11/20/2014 04:00 pm ET Updated Jan 20, 2015

Nostalgia for Times Gone, For the Camaraderie That Once Was, and the Loyalty That Still Is

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In these days of musical chairs and institutional revolving doors, concepts such as loyalty to one's previous employer are at a premium. Not so with those who worked -- or still work -- at the New York Times.

A longtime reporter for the Times -- acclaimed for his coverage of nuclear and transportation issues, among others -- decided that with the exodus from his beloved newspaper resulting in more people outside it and within its newsroom, the time was propitious to start a club of sorts. That idea of Matthew Wald resulted in a "group page" on Facebook.

It's called New York Times Alumni, and within two days of its launch last weekend, the group already has nearly 1,000 "members." Which other news organization inspires that sort of loyalty and nostalgia, especially when departures these days tend to be bitter and involuntary through layoffs and buyouts?

The group is closed -- which means that while the general public can view its Facebook page, Matt Wald, the administrator, needs to approve "membership." Everyone who's worked for the Times, or still works there, is welcome to join.

Being part of the group means being part of a unique institutional history. The Times has been published continuously since September 18, 1851. Members have already started posting reminiscences, photographs of colleagues from old times, and pictures of various memos and memorabilia (such as pieces of the now-extinct linotype machine that was used to set copy).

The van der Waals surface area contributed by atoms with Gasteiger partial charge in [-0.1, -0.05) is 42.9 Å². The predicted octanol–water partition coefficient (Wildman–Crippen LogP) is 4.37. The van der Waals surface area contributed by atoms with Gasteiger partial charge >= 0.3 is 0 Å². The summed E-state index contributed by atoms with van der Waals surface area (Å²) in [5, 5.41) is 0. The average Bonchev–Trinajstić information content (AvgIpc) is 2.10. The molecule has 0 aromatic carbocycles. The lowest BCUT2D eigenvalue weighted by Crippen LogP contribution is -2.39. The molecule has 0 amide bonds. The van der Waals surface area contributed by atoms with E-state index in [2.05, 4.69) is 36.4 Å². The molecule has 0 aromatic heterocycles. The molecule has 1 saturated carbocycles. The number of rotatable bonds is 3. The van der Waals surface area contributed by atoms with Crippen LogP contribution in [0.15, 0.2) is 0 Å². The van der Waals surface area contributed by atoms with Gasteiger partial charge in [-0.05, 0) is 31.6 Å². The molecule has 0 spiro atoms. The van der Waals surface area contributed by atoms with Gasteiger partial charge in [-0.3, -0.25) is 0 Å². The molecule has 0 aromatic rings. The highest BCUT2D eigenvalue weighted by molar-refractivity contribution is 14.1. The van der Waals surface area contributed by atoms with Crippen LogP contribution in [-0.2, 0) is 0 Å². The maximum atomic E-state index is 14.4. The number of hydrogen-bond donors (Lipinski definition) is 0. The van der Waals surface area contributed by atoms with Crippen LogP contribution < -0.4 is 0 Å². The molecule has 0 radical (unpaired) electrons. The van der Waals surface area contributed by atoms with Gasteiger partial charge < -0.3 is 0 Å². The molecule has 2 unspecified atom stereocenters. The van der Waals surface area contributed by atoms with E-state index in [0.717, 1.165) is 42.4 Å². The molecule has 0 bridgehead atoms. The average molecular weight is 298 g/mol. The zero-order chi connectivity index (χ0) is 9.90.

It's a fascinating glimpse into how the world's arguably most influential newspaper attracts talent, how its editors and reporters interact with one another, how staff members sometimes collide but in the end always collaborate to produce a still mammoth publication. As my mentor, the late A. M. Rosenthal -- who served as executive editor -- once told me, "Being at The Times isn't just an opportunity to excel in journalism; it's a privilege. Don't ever forget that."

I haven't. My long years at the paper -- starting in 1968 as a copyboy during the summer vacation while I was still an undergraduate at Brandeis University -- were really the best years of my life. While good things have happened since I unwisely left the Times, I continue to rue the day that I said farewell. I didn't have to go; but go I did for seemingly greener pastures, and I have regretted that move ever since. At the Times -- in my days, at least -- there was no going back after you left.

But one doesn't really leave the Times. The memories, the emotional attachment, are too embedded in one's subconscious to be obliterated by the mere act of departure. Like many of the alumni group's members, I was fortunate to be tutored by giants of the game: Abe Rosenthal, Arthur Gelb, Seymour Topping, Lou Silverstein, Punch Sulzberger, Sydney Schanberg, Joseph Lelyveld, Marvin Siegel, Michael Leahy, Laurie Johnson, Charlotte Curtis, George Barrett. Most of them are gone now, but no journalism school could possibly have taught the lessons they did.

Those lessons were simple: fairness and accuracy. Simple, but difficult to adhere to. That's because story telling is always complicated. One has to listen carefully to the person being interviewed; research is often fraught. There are judgment calls to be made in the selection of facts. And the narrative needs to be compelling enough for the reader. At the Times, there were no compromises about these things when I was there, and I suspect that there are no compromises now.

The Times -- and its special form of newspapering -- made me what I am. It instilled in me an enduring romance for journalism. I miss the camaraderie among colorful characters; I even miss the intramural competition for getting on Page One. I miss hurtling toward seemingly impossible deadlines. I miss the old Gothic-style building at 229 West 43rd Street in Manhattan. I miss my mentors.

But now here comes The Group. It's a nice way to stay in touch with former colleagues, nicer still to recall that we were all young once and that we were full of ambition, that we were driven by the possibilities for the future. At the Times, the future always beckoned.

It doesn't matter that not all of us fulfilled the high expectations of our editors and mentors and colleagues. Enough to say that we were there, we were at the New York Times, we covered history as it happened, we led interesting lives, that we were richer for having been newspaper people.